Duane argued that Jackson’s proposal to transfer funds from the Bank of the U.S. to designated state banks was “arbitrary and illegal.” He believed the president and the Treasury secretary lacked the “authority to create a sort of charter” or “a right, in any way, or for any time, to bind the United States” to a scheme to deposit funds to the state banks. But Jackson was determined to “trample on the law itself.”
Moreover, Duane explained, the state banks were unregulated and could act recklessly: “the anxiety to make money, the ignorance, or the imprudence of particularly remote, local banks” would tempt them to make bad loans and that could lead to a “great commercial convulsion.” “Upon whom would reproach, in such events, be cast? Not on the banks, but on the secretary of the treasury,” Duane insisted.
Duane came to realize that some other members of Jackson’s cabinet and Jackson’s unofficial advisors, whom historians often call the “Kitchen Cabinet” for their occasional meetings with Jackson in the White House kitchen, were conspiring to undermine him. They constituted “an influence at Washington, unknown to the constitution.” In addition, “rumor [was] particularly agile in Washington,” some spread by the President’s political friends. Duane concluded that Jackson’s “crafty advisers determined to make me their instrument, or else to effect my removal from office.”
One of Jackson’s claims after he fired Duane was that he had secretly supported continuation of the Bank. That infuriated Duane. “What can be a more serious charge, than to say, that, under the mask of friendship, I entered the cabinet to thwart the President, and favor an institution, which I professed to oppose?” Duane asked. “Yet serious as this imputation is, it is sanctioned by the chief magistrate.” Duane explained he had supported the Bank charter renewal veto – the Bank had forfeited all “claims to favor” because of the “weight of complaint against it” – but he had drawn the line at pulling out the deposits, which, he was certain needed congressional authorization.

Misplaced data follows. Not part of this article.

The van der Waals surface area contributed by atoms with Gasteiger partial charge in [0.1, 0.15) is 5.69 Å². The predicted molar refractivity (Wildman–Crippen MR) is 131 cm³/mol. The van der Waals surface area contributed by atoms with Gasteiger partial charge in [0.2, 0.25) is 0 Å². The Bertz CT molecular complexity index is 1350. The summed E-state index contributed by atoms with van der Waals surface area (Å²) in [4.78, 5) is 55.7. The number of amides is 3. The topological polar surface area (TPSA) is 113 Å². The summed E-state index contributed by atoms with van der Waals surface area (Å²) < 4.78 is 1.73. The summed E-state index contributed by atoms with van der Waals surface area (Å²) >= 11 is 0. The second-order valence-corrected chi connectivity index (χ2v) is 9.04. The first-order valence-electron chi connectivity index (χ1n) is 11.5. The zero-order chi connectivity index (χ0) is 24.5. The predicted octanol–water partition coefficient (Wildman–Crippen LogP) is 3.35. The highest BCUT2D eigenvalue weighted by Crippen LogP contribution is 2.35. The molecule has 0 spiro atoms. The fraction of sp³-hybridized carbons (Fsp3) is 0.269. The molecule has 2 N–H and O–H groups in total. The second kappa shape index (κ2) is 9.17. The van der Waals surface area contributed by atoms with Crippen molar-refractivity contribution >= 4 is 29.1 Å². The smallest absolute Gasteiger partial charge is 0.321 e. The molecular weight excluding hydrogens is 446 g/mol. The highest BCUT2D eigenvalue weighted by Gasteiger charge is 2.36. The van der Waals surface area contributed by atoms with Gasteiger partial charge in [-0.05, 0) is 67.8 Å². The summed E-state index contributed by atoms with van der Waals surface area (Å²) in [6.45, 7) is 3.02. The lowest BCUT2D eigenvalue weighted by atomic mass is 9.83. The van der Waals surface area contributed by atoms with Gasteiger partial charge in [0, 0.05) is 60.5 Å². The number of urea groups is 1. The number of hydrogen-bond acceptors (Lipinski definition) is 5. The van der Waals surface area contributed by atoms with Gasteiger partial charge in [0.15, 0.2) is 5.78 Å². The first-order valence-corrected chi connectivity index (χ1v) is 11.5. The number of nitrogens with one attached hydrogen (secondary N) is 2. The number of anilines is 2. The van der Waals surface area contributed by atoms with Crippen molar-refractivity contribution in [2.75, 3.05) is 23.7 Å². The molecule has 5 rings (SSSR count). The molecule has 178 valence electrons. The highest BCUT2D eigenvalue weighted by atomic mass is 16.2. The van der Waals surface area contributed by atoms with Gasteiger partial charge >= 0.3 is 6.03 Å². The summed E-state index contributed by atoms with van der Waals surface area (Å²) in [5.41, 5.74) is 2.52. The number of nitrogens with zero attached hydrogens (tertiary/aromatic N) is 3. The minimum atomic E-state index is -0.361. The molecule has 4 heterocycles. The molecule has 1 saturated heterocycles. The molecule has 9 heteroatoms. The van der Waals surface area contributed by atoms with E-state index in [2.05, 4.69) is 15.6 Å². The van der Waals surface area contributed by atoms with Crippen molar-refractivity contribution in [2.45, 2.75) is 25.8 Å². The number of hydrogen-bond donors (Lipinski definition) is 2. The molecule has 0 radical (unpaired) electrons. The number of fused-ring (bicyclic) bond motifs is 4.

Jackson kept pressuring while at the same time reassuring him that “in making to you … this frank and explicit avowal of my opinions and feelings, it is not my intention to interfere with the independent exercise of the discretion committed to you by law over the subject.” But it soon became apparent that Jackson expected Duane to do the president’s bidding, resign, or be fired.
Duane had determined that “I could not execute it without detriment to the public and reproach to myself.”
Jackson’s public statements explaining why he fired Duane not only contained”anonymous slanders” but also “gratuitously and insidiously intimated, that, at the time of my removal from office, ‘other causes sufficient to justify it existed’ ” besides his refusal to remove the deposits. “He thus barely says enough to excite suspicion, but refrains from any explanation that might enable me to repel, as I have hitherto triumphantly done, every attack upon my character. That this imputation was insidiously made must be obvious.” (Comey might say just about the same thing about Trump.)
But who would win the battle for public opinion?
Book Buttresses the President’s Opponents
Duane’s persuasive “Letters Addressed to the People of the United States”helped encourage Jackson’s opponents.